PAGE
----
I touched on this issue briefly when I discussed my travel guilt after leaving Laos. Since then I’ve been thinking a lot about the issue and have read a couple of additional blog posts that have influenced my thinking.
The first was a blog post I highlighted in my picks of the week by Mina Sameh entitled “No, Not Everyone Can Travel – A Bubble Burster” in which he explains the difficulty involved with traveling the world from a perspective outside of the Western world. Even though Mina does well in Egypt and is educated, the money and the opportunities just aren’t there. This post placed some things in perspective. It showed me how incredibly lucky I am, even if I never were to leave the United States. Our standard of living is high, my partner and I are both well educated and we have access to whatever we want or need. Add to that we can go almost anywhere in the world whenever we want (well, given the budget) and you have some very pampered people. It showed me that I have no idea what most of the world goes through which made me ask the question how can I properly interpret it then when I see it first hand.
Walking around poor, very poor, areas of Laos I can talk with the people, I can take some pictures and share some statistics, but none of that really means much because I can’t relate. Not in any way. Which brings me to the second post I promised.
The post, Garbage City: The Side of Cairo No One Wants to See, written by a colleague Norbert who, while traveling in Cairo, decided to visit one of the worst slums in the city. Now Cairo isn’t exactly known for hiding its poverty, so I was surprised when I read that he had traveled to and heavily photographed the area. As he states in the piece his intention was to highlight the poverty, something I found (and find) odd. How can travelers to Cairo not know about the poverty? No, I think it’s something different, I think it’s poverty tourism.
I don’t fault Norbert for this and I certainly mean him no offense, I’ve done it as well and I’m sure neither of us realized what we were doing. I’ve traveled to poor areas around the planet, taken the requisite photos and left. But why, why did I feel the need to catalog them?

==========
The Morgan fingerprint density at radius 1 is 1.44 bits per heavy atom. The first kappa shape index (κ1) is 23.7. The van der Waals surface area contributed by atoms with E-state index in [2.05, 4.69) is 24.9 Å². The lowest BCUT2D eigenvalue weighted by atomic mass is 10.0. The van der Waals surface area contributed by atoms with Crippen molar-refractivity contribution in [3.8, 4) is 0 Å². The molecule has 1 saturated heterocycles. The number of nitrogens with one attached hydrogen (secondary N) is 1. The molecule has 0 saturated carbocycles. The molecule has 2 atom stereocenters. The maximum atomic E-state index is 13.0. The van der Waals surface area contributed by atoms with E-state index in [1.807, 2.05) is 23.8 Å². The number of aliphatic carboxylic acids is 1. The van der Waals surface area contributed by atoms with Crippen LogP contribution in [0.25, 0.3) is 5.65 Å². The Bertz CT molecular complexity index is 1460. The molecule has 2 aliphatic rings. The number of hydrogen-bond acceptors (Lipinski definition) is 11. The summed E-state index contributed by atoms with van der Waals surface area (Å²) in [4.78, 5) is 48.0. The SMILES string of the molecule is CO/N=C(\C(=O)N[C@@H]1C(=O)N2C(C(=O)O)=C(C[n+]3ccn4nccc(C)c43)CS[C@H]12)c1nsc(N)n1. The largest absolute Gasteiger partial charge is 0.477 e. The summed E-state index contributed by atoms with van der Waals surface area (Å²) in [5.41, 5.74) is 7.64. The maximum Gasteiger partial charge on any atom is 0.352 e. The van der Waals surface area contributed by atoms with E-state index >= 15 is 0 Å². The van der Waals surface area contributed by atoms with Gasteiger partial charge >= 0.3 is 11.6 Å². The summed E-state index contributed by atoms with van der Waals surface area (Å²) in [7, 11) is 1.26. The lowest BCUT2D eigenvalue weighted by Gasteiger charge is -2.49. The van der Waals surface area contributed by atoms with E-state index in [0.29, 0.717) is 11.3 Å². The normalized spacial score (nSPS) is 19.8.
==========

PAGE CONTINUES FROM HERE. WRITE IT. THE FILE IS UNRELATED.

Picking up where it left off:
I think that a large part of it, at least from a Western perspective, is our inability to relate to the extreme poor. Sure, some of us may have less money than others, but if you live in the United States you are doing better than most people around the world. Same goes with France, Germany, England, etc. So when confronted with a village where they make a few dollars a month and live on the edge of life and death, I don’t think we know how to cope with it and instead turn into poverty tourists. I think it’s a coping mechanism or at the very least a way for our brains to begin the process of understanding what lies before us.
Is it right, is it wrong? I don’t know. I ultimately don’t think it’s a bad thing, it makes us better global citizens and as such maybe we’ll be more globally conscious in what we say and do. Maybe it means we’ll start looking at the tags on our shirts to see where they were made and maybe it means actively working to help impoverished communities around the world. That’s why I don’t fault Norbert or myself for our bouts of poverty tourism, I think it’s just part of a larger process of self-enrichment and that by sharing it with others, maybe a little good will have been done.
What do you think, is there such a thing as poverty tourism? Is it right or wrong to be a voyeur in some of the poorest regions of the world?Add to Flipboard Magazine.